rotation:30, 
  font: "6pt Tahoma",
  labels: [
  <apex:repeat value="{!labels}" var="label">
      {value: {!label.idx}, text:'{!label.text}'}<apex:outputText value="," rendered="{!label.idx!=labelCount}"/>
  </apex:repeat>
  ]
  
 });
 
 chart1.addSeries("cleared", 
   [
       <apex:repeat value="{!doneStageNumbers}" var="stage">
    {x: {!stage}, y: 2},
    </apex:repeat>
   ]);
 chart1.addSeries("todo", 
   [
       <apex:repeat value="{!todoStageNumbers}" var="stage">
    {x: {!stage}, y: 2},
    </apex:repeat>
   ],
   {plot: "default", stroke: {color:"#FE2E2E"}}
   );
   
 var myMap={
  <apex:repeat value="{!tooltips}" var="tooltip">
   "{!tooltip.idx}": "{!tooltip.text}",
  </apex:repeat>
            };
            
 var anim1a = new dojox.charting.action2d.Magnify(chart1, "default");
 var anim1b = new dojox.charting.action2d.Tooltip(chart1, "default",
 {
     text : function(o) {
         return (myMap[o.x])
                       }
        });
   
 chart1.render();
    };
  </apex:outputPanel>
   dojo.addOnLoad(
     <apex:outputPanel layout="none" rendered="{!loadOnce}">
        reload
     </apex:outputPanel>
     <apex:outputPanel layout="none" rendered="{!NOT(loadOnce)}">
 makeCharts
     </apex:outputPanel>
      );
  </script>
</body>
</apex:page>

Essentially this page has two distinct functions - the first to render a hidden form containing an input field for the StageName field, and then submit the values back via javascript, while the second is to actually render the chart based on the values.  The completed stages are plotted as a separate series to those that remain, to allow that part of the chart to be rendered in a different colour and markers. I've also thrown in a tooltip on each of my markers so that I can display some help/explanation text about each of the stages.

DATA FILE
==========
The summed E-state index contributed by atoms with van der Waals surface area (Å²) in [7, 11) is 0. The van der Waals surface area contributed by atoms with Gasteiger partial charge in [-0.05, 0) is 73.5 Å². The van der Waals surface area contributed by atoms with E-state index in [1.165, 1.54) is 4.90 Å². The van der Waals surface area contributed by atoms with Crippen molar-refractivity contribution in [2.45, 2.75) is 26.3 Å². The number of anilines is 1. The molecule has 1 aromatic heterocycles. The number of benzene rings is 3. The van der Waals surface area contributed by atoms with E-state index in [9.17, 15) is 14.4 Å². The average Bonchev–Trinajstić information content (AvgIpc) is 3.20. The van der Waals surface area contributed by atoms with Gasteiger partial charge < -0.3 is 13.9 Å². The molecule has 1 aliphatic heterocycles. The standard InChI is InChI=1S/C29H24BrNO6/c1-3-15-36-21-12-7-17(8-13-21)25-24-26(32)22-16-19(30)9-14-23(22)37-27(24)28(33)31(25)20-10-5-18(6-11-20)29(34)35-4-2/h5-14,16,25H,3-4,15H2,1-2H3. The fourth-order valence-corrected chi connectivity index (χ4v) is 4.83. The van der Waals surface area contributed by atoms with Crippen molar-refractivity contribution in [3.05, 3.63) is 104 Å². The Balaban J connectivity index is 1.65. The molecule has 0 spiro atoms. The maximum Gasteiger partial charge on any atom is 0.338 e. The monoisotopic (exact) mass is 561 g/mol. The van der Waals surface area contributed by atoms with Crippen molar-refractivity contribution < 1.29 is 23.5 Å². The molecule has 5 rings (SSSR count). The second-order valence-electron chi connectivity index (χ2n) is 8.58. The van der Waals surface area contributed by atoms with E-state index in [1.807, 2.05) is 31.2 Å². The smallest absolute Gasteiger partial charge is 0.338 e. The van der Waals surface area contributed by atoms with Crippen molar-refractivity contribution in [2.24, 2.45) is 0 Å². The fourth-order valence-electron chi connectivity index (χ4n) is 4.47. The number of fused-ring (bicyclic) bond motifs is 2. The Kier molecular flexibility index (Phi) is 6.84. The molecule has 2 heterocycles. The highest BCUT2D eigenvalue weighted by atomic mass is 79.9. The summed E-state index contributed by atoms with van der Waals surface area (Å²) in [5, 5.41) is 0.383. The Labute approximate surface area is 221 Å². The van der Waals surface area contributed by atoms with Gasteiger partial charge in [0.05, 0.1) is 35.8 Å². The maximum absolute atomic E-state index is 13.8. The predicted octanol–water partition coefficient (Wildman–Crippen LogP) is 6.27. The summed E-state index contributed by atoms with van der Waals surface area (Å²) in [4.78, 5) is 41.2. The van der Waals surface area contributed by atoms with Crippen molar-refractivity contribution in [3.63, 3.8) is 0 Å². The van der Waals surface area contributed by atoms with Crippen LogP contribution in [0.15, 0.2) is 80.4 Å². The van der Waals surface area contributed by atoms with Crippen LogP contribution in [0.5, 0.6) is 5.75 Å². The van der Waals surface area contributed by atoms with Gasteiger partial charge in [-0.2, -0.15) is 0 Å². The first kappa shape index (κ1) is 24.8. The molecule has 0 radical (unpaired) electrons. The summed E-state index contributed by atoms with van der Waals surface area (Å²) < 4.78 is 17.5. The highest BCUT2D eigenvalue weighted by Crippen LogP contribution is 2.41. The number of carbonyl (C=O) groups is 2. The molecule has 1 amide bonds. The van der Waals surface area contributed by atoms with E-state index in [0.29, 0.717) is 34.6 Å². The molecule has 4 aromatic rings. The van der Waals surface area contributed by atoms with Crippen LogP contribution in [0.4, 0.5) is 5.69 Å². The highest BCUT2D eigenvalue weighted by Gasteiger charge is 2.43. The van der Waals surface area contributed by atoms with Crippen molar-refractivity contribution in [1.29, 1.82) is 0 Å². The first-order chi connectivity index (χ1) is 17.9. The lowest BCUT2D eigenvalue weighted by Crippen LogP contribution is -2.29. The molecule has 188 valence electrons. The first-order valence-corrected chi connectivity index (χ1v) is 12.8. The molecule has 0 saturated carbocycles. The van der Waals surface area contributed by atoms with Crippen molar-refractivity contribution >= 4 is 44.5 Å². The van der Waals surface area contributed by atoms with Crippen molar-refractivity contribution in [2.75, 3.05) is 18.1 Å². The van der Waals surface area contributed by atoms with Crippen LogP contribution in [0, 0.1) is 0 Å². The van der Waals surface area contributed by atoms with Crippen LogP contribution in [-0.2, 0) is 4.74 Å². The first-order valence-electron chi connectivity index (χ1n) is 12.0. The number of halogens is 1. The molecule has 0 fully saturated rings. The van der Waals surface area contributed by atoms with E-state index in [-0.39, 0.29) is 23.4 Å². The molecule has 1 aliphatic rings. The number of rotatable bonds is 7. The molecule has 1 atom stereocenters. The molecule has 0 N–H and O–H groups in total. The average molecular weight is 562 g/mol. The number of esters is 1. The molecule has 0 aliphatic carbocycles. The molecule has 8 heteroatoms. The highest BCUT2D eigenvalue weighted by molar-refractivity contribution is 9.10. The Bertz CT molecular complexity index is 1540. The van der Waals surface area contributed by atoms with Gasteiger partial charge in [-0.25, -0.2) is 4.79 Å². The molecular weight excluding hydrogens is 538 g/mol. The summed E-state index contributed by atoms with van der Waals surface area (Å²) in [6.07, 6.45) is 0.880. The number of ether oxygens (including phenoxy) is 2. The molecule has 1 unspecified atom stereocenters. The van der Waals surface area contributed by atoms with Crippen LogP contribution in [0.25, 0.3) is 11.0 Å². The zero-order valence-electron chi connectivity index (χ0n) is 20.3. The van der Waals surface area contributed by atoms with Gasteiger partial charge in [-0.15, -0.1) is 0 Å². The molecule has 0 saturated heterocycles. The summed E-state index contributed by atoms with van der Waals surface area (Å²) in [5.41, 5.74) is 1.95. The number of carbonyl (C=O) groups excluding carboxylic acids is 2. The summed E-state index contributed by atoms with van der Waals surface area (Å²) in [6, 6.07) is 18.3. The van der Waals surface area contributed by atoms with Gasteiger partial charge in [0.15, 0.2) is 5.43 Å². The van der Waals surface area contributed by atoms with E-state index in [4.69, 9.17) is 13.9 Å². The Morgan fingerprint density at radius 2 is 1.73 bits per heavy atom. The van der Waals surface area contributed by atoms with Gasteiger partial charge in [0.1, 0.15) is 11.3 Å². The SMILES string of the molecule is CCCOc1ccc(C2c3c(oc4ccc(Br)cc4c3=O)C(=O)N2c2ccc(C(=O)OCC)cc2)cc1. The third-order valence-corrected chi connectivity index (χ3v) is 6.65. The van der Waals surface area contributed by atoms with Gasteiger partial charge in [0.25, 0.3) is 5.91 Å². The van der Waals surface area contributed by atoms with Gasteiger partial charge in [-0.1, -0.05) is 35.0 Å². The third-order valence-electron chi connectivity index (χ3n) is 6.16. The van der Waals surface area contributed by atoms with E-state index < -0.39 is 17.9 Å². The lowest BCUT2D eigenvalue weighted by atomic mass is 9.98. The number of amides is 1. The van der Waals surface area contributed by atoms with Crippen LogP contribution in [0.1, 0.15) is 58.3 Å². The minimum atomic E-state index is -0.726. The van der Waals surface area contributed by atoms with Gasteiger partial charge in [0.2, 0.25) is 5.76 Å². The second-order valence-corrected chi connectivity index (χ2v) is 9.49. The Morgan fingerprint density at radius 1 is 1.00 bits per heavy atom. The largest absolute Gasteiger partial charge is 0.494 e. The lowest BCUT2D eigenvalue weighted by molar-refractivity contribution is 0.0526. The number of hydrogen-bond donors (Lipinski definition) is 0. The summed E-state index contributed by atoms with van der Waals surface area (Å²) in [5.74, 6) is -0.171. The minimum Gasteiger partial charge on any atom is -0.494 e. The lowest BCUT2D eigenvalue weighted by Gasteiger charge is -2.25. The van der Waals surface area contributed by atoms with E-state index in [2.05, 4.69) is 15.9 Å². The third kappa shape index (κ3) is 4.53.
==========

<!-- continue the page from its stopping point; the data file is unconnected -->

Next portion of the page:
The controller is quite a simple one:
public class OpportunityStatusChartController
{
 public List<Tuple> labels {get; set;}
 public List<Tuple> tooltips {get; set;}
 public List<Integer> doneStageNumbers {get; set;}
 public List<Integer> todoStageNumbers {get; set;}
 public Integer labelCount {get; set;}
 public Boolean loadOnce {get; set;}
 public String valsText {get; set;}
        private Opportunity opp;
 
 public OpportunityStatusChartController(ApexPages.StandardController std)
 {
  opp=(Opportunity) std.getRecord();
  loadOnce=true;
 }
 
 public PageReference reload()
 {
  init();
  loadOnce=false;
  
  return null;
 }
 
 
 public void init()
 {
  labels=new List<Tuple>();
  tooltips=new List<Tuple>();
  doneStageNumbers=new List<Integer>();
  todoStageNumbers=new List<Integer>();
  
  labelCount=0;
  Boolean done=false;
  labels.add(new Tuple(labelCount++, '.'));
  
  for (String val : valsText.split(':'))
  {
   if (!done)
   {
    doneStageNumbers.add(labelCount);
   }
   else
   {
    todoStageNumbers.add(labelCount);
   }
    
   if (val==opp.StageName)
   {
    done=true;
    todoStageNumbers.add(labelCount);
   }
   labels.add(new Tuple(labelCount, val));
   toolTips.add(new Tuple(labelCount, 'Help for ' + val + ' stage'));
   labelCount++;
  }  
  labels.add(new Tuple(labelCount, '.'));
 }
 
 public class Tuple 
 {
  public Integer idx {get; set;}
  public String text {get; set;}
  
  public Tuple(Integer inIdx, String inText)
  {
   idx=inIdx;
   text=inText;
  }
 }
}

The labels are returned in a containing Tuple class along with an index, which is the x-axis position of the ploy.  Everything is plotted at the same level on the y-axis, as I want a straight line chart.

I can then change the record type of the Opportunity, save it and the chart updates accordingly:


You can see a live example of this on my demo site - simply click on one of the Opportunities to see the progress chart.